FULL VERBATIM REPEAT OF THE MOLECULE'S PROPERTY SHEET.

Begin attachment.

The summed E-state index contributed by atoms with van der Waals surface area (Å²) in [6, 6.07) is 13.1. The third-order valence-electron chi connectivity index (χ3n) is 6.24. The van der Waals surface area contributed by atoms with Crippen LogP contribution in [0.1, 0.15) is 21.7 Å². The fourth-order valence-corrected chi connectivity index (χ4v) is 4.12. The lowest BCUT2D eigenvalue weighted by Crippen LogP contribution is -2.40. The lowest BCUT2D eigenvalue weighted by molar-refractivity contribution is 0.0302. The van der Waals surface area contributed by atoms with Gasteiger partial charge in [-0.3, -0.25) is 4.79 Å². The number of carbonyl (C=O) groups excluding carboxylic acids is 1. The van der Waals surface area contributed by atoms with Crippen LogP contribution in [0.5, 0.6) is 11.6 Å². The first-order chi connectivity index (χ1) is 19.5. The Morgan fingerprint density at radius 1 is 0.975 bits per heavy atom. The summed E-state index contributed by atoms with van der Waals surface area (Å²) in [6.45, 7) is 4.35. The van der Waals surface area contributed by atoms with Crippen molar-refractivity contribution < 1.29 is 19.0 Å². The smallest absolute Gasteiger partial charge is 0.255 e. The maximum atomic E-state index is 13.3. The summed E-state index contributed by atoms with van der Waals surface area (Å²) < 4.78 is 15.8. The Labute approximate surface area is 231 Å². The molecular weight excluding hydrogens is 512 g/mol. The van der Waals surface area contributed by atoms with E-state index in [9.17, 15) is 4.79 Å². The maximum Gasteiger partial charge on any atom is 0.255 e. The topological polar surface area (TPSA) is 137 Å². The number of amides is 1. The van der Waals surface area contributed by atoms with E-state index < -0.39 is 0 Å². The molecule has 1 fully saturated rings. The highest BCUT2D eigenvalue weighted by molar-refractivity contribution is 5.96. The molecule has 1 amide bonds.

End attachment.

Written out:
The summed E-state index contributed by atoms with van der Waals surface area (Å²) in [6, 6.07) is 13.1. The third-order valence-electron chi connectivity index (χ3n) is 6.24. The van der Waals surface area contributed by atoms with Crippen LogP contribution in [0.1, 0.15) is 21.7 Å². The fourth-order valence-corrected chi connectivity index (χ4v) is 4.12. The lowest BCUT2D eigenvalue weighted by Crippen LogP contribution is -2.40. The lowest BCUT2D eigenvalue weighted by molar-refractivity contribution is 0.0302. The van der Waals surface area contributed by atoms with Gasteiger partial charge in [-0.3, -0.25) is 4.79 Å². The number of carbonyl (C=O) groups excluding carboxylic acids is 1. The van der Waals surface area contributed by atoms with Crippen LogP contribution in [0.5, 0.6) is 11.6 Å². The first-order chi connectivity index (χ1) is 19.5. The Morgan fingerprint density at radius 1 is 0.975 bits per heavy atom. The summed E-state index contributed by atoms with van der Waals surface area (Å²) in [6.45, 7) is 4.35. The van der Waals surface area contributed by atoms with Crippen molar-refractivity contribution < 1.29 is 19.0 Å². The smallest absolute Gasteiger partial charge is 0.255 e. The maximum atomic E-state index is 13.3. The summed E-state index contributed by atoms with van der Waals surface area (Å²) < 4.78 is 15.8. The Labute approximate surface area is 231 Å². The molecular weight excluding hydrogens is 512 g/mol. The van der Waals surface area contributed by atoms with E-state index in [9.17, 15) is 4.79 Å². The maximum Gasteiger partial charge on any atom is 0.255 e. The topological polar surface area (TPSA) is 137 Å². The number of amides is 1. The van der Waals surface area contributed by atoms with E-state index < -0.39 is 0 Å². The molecule has 1 fully saturated rings. The highest BCUT2D eigenvalue weighted by molar-refractivity contribution is 5.96. The molecule has 1 amide bonds.